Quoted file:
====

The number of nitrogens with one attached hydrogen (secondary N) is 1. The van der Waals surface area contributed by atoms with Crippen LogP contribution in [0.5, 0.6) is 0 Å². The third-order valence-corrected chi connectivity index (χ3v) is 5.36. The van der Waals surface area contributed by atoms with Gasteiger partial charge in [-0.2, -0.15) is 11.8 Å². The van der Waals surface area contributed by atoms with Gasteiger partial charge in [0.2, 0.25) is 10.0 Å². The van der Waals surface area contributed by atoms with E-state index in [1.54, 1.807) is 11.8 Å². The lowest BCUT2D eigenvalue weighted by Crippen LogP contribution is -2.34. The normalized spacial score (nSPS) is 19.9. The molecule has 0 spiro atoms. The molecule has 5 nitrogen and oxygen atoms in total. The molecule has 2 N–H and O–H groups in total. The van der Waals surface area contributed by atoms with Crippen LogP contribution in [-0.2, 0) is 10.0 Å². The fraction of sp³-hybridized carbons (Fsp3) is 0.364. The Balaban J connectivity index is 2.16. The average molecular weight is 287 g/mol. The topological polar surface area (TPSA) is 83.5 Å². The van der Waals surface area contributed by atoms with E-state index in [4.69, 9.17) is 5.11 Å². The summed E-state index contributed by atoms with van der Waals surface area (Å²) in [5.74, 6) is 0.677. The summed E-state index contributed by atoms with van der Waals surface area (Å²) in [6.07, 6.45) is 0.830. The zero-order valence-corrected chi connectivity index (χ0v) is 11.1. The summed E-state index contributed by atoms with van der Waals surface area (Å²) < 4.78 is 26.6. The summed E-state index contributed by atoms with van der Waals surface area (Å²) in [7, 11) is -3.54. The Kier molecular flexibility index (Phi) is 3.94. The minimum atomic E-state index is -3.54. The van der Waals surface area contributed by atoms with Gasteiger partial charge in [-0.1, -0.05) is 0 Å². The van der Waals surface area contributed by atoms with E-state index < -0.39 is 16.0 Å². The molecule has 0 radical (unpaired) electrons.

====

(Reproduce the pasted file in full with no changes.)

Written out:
The number of nitrogens with one attached hydrogen (secondary N) is 1. The van der Waals surface area contributed by atoms with Crippen LogP contribution in [0.5, 0.6) is 0 Å². The third-order valence-corrected chi connectivity index (χ3v) is 5.36. The van der Waals surface area contributed by atoms with Gasteiger partial charge in [-0.2, -0.15) is 11.8 Å². The van der Waals surface area contributed by atoms with Gasteiger partial charge in [0.2, 0.25) is 10.0 Å². The van der Waals surface area contributed by atoms with E-state index in [1.54, 1.807) is 11.8 Å². The lowest BCUT2D eigenvalue weighted by Crippen LogP contribution is -2.34. The normalized spacial score (nSPS) is 19.9. The molecule has 0 spiro atoms. The molecule has 5 nitrogen and oxygen atoms in total. The molecule has 2 N–H and O–H groups in total. The van der Waals surface area contributed by atoms with Crippen LogP contribution in [-0.2, 0) is 10.0 Å². The fraction of sp³-hybridized carbons (Fsp3) is 0.364. The Balaban J connectivity index is 2.16. The average molecular weight is 287 g/mol. The topological polar surface area (TPSA) is 83.5 Å². The van der Waals surface area contributed by atoms with E-state index in [4.69, 9.17) is 5.11 Å². The summed E-state index contributed by atoms with van der Waals surface area (Å²) in [5.74, 6) is 0.677. The summed E-state index contributed by atoms with van der Waals surface area (Å²) in [6.07, 6.45) is 0.830. The zero-order valence-corrected chi connectivity index (χ0v) is 11.1. The summed E-state index contributed by atoms with van der Waals surface area (Å²) < 4.78 is 26.6. The summed E-state index contributed by atoms with van der Waals surface area (Å²) in [7, 11) is -3.54. The Kier molecular flexibility index (Phi) is 3.94. The minimum atomic E-state index is -3.54. The van der Waals surface area contributed by atoms with Gasteiger partial charge in [-0.1, -0.05) is 0 Å². The van der Waals surface area contributed by atoms with E-state index < -0.39 is 16.0 Å². The molecule has 0 radical (unpaired) electrons.